Don’t trust figures too much
by Peter Switzer
‘Never trust one month’s figures’ is a good piece of advice from an experienced economist and it came to me when the Yanks could only produce 39,000 jobs in November, when the experts had tipped 150,000!
By the way, this is another good piece of advice — don’t place too much store on the consensus of economists. Locally, all of the economists — and it’s most of them! — who find it hard to find fault with the Reserve Bank’s excessive interest rate rises, wouldn’t have predicted that economic growth for the third quarter would have come in at 0.2 per cent.
This was a big fall from the 1.1 per cent growth rate we saw in the June quarter and if the RBA had known this figure, I bet the board wouldn’t have chanced its arm with the Cup Day rate rise. This, of course, led to the banks’ extra rate rises, which will slow down the economy even more.
The national accounts figures, which brings us the economic growth number, showed farmers actually rode to the rescue of the economy. The non-farm economy actually fell by 0.2 per cent, while farm GDP was up a whopping 21 per cent.
By the way, our annual growth rate is now 2.7 per cent, well below the RBA’s forecasted “normal growth” of 3.25 per cent. This data was followed by the latest reading on the services sector — the Australian Industry Group/Commonwealth Bank Performance of Services index — which fell dramatically from a nearly neutral 50.7 to 46.2 in November.
If the number is below 50, then the sector is contracting, which it has done for, get this, nine out of the past 11 months. In fact, the national accounts showed that 11 of the 19 sectors it surveys also contracted in the September quarter.
CommSec’s chief economist, Craig James, got it right when last week he wrote: “Overly optimistic analysts have some soul searching to do. Retail spending is slumping, the services, manufacturing and construction sectors are going backwards and the non-farm economy actually contracted in the September quarter. The mining sector is not coming to the rescue of retailers or builders – for that we have to rely on a period of stable interest rates to allow some positive momentum to take hold.”
Unless Christmas activity shocks us all by being a booming end to the year, then interest rates should be left alone for some time, however, making bold predictions on the actions of the Reserve Bank board hasn’t been a good gamble, as Cup day proved.
Cautious of data
Back to America, and the fact that the Dow ended close to 20 points higher to finish at 11,382.09 was a pretty good effort showing that US investors are also cautious about one month’s figures and that the overall run of economic data is positive in the USA.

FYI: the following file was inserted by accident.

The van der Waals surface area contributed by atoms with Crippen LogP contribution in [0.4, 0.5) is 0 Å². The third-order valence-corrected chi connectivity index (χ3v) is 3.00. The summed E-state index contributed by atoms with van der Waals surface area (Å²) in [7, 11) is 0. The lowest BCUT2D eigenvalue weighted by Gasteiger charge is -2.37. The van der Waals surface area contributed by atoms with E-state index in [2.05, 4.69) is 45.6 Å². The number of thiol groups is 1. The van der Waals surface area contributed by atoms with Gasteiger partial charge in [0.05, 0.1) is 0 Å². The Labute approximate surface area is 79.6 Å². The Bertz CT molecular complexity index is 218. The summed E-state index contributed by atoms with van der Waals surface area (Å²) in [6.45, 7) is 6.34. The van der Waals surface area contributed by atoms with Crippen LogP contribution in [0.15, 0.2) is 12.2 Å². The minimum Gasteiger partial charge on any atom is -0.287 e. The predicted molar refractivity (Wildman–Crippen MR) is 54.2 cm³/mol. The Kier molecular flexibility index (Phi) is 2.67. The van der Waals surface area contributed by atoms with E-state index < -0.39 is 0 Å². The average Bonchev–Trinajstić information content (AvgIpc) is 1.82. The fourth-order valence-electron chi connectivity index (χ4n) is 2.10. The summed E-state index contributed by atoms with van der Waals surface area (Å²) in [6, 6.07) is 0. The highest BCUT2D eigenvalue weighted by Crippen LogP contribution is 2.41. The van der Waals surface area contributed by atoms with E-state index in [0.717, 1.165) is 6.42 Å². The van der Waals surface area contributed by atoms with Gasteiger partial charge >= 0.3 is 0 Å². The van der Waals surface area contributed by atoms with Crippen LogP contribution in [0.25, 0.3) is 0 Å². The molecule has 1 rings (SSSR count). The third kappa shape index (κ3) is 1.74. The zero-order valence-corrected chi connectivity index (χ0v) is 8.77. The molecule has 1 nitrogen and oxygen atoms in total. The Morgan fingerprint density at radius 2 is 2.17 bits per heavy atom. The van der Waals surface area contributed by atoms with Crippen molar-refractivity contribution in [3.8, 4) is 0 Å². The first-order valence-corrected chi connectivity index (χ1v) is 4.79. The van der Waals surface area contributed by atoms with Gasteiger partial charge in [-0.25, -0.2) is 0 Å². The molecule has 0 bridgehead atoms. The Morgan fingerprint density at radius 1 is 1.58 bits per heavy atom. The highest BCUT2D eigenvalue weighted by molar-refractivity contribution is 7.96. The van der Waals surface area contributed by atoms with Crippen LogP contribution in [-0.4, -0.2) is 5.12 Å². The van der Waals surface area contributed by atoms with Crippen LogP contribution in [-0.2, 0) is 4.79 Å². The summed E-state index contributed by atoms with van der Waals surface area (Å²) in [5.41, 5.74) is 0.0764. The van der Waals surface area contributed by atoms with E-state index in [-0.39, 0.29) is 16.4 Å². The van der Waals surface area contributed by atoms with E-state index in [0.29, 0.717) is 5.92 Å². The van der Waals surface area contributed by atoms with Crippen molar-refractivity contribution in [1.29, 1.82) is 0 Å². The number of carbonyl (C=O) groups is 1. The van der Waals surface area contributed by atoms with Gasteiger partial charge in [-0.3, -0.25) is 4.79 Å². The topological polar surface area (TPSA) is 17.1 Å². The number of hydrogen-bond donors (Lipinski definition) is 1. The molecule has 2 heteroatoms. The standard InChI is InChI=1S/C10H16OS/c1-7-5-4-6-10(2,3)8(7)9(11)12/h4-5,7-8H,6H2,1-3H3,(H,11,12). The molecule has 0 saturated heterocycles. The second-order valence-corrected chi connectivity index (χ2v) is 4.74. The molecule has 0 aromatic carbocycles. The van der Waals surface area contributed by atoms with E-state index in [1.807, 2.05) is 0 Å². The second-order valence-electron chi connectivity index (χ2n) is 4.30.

How the market reacts this week will be important, but the bad number might actually help stocks by making US politicians vote to extend the Bush tax cuts. It will also mean more QE2, which will also stimulate the US economy.
"When things don't fall apart on bad news, you know that the market is no longer vulnerable. The overall sentiment is pretty solid," Randy Frederick, director of trading and derivatives at Schwab Center for Financial Research in Austin, Texas, said to Thomson Reuters.
The VIX, or fear index, has fallen and this is a positive sign for shares. A more complex indicator is the outstanding put-to-call ratio on index options, which is heavily linked to the S&P 500 index. It fell from 1.32 last week to 1.29, and this is often a good omen for shares going forward.
These have all happened despite the job numbers.
“The ratio, which is always greater than one, is the primary hedging vehicle for institutional investors,” a Thomson Reuters article explained. “The ratio rises with a market rally as the possibility of a pullback also increases.”
So the fact it fell last week gives this current rally a few more positives to work with.
Good week on Wall Street?
And then there was this observation from Jeffrey Saut, chief investment strategist at Raymond James in St. Petersburg, Florida, made to Thomson Reuters: “The portfolio managers are ‘all trying to scramble to catch up. They have performance risk, they have bonus risk and ultimately they have job risk’."
All of this and a healthy disrespect for one month’s figures could make for another good week on Wall Street, which would have to be good for our stocks. Let’s hope Europe and the US Congress can also kick in with some positive news as well — that would be a nice Christmas present for stock players.
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Published on: Monday, December 06, 2010blog comments powered by Disqus